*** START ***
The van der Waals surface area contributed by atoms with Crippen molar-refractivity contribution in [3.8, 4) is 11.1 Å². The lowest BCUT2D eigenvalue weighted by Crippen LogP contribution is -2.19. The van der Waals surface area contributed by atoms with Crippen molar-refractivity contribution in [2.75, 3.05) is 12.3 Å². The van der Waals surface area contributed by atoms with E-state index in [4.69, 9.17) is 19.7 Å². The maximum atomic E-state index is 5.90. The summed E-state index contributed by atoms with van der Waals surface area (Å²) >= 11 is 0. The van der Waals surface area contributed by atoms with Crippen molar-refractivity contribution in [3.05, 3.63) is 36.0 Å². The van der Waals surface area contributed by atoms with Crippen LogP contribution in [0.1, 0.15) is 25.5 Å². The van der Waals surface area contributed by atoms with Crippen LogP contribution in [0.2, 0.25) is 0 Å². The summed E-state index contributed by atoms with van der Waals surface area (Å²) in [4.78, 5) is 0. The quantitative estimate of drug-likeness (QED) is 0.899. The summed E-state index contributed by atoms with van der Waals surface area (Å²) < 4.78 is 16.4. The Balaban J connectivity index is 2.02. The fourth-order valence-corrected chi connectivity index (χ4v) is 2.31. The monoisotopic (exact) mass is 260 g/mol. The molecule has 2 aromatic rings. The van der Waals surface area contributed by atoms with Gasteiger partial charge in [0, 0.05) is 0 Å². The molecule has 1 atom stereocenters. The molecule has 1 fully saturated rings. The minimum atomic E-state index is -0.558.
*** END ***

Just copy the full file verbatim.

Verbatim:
The van der Waals surface area contributed by atoms with Crippen molar-refractivity contribution in [3.8, 4) is 11.1 Å². The lowest BCUT2D eigenvalue weighted by Crippen LogP contribution is -2.19. The van der Waals surface area contributed by atoms with Crippen molar-refractivity contribution in [2.75, 3.05) is 12.3 Å². The van der Waals surface area contributed by atoms with E-state index in [4.69, 9.17) is 19.7 Å². The maximum atomic E-state index is 5.90. The summed E-state index contributed by atoms with van der Waals surface area (Å²) >= 11 is 0. The van der Waals surface area contributed by atoms with Crippen molar-refractivity contribution in [3.05, 3.63) is 36.0 Å². The van der Waals surface area contributed by atoms with Crippen LogP contribution in [0.1, 0.15) is 25.5 Å². The van der Waals surface area contributed by atoms with Crippen LogP contribution in [0.2, 0.25) is 0 Å². The summed E-state index contributed by atoms with van der Waals surface area (Å²) in [4.78, 5) is 0. The quantitative estimate of drug-likeness (QED) is 0.899. The summed E-state index contributed by atoms with van der Waals surface area (Å²) < 4.78 is 16.4. The Balaban J connectivity index is 2.02. The fourth-order valence-corrected chi connectivity index (χ4v) is 2.31. The monoisotopic (exact) mass is 260 g/mol. The molecule has 2 aromatic rings. The van der Waals surface area contributed by atoms with Gasteiger partial charge in [0, 0.05) is 0 Å². The molecule has 1 atom stereocenters. The molecule has 1 fully saturated rings. The minimum atomic E-state index is -0.558.